Copenhagen, Denmark — (METERING.COM) — October 2, 2013
A new report from the European Environment Agency (EEA) has called for the full costs of water to be recovered from users in order to reduce waste – and if implemented would lead to the expansion of water metering throughout Europe.
According to the report, Assessment of cost recovery through water pricing, water is under stress in many parts of Europe. Even in regions which usually experience a high level of rainfall, abstracting and cleaning water can have high economic and environmental costs.
On top of this flat-fee water charges, where users pay a fee regardless of the volume used, are still common in parts of Europe – which do not encourage efficient behavior, either in households or agriculture.
The study considers water pricing in several EU countries, including Croatia, England and Wales, France, Germany, the Netherlands, Scotland, Serbia, Slovenia and Spain. Among the findings are a varying degree of cost recovery between countries and between water-use sectors, and inelasticity in water pricing.
The report proposes that water should be priced at a level which both encourages efficient use and properly reflects its cost. This should include all costs of purifying and transporting the water. In addition, environmental and resource costs of water use, such as pollution and the depletion of resources, should also be internalized into the water price.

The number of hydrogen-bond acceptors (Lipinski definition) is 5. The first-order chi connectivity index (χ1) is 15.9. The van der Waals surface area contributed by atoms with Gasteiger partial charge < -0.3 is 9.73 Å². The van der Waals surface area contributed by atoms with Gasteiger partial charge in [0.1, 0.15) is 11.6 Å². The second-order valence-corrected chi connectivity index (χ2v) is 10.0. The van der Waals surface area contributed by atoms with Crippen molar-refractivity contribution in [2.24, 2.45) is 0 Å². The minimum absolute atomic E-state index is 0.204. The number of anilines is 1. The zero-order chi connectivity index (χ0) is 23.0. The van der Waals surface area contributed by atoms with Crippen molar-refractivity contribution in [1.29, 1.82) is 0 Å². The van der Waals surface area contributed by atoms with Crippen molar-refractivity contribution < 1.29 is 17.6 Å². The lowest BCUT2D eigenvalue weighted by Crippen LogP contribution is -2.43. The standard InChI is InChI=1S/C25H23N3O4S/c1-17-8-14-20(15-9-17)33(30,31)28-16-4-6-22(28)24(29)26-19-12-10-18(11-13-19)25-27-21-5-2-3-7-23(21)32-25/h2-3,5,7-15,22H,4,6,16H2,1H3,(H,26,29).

“In many parts of Europe, profligate water use is a real problem,” commented Hans Bruyninckx, EEA executive director. “However, there is a lot of potential for Europe to cut water use by improving efficiency. Charging water users for the volume of water they actually use, at a price reflecting the true cost, sends an important signal – freshwater is a limited and precious resource.”
The report states that an ‘optimal’ water pricing system is likely to have a substantial variable component (i.e. a price charged per cubic meter of water used), based on volumetric or increasing block rates. The rates, which should be determined in a transparent way, should be high enough to enable investments in e.g. improvements by the water service suppliers, and should also reflect regional variations in water scarcity.
Currently under the EU Water Framework Directive, member states were required to create incentives for efficient water use by 2010. However, it is unclear whether this has resulted in any change in national policies.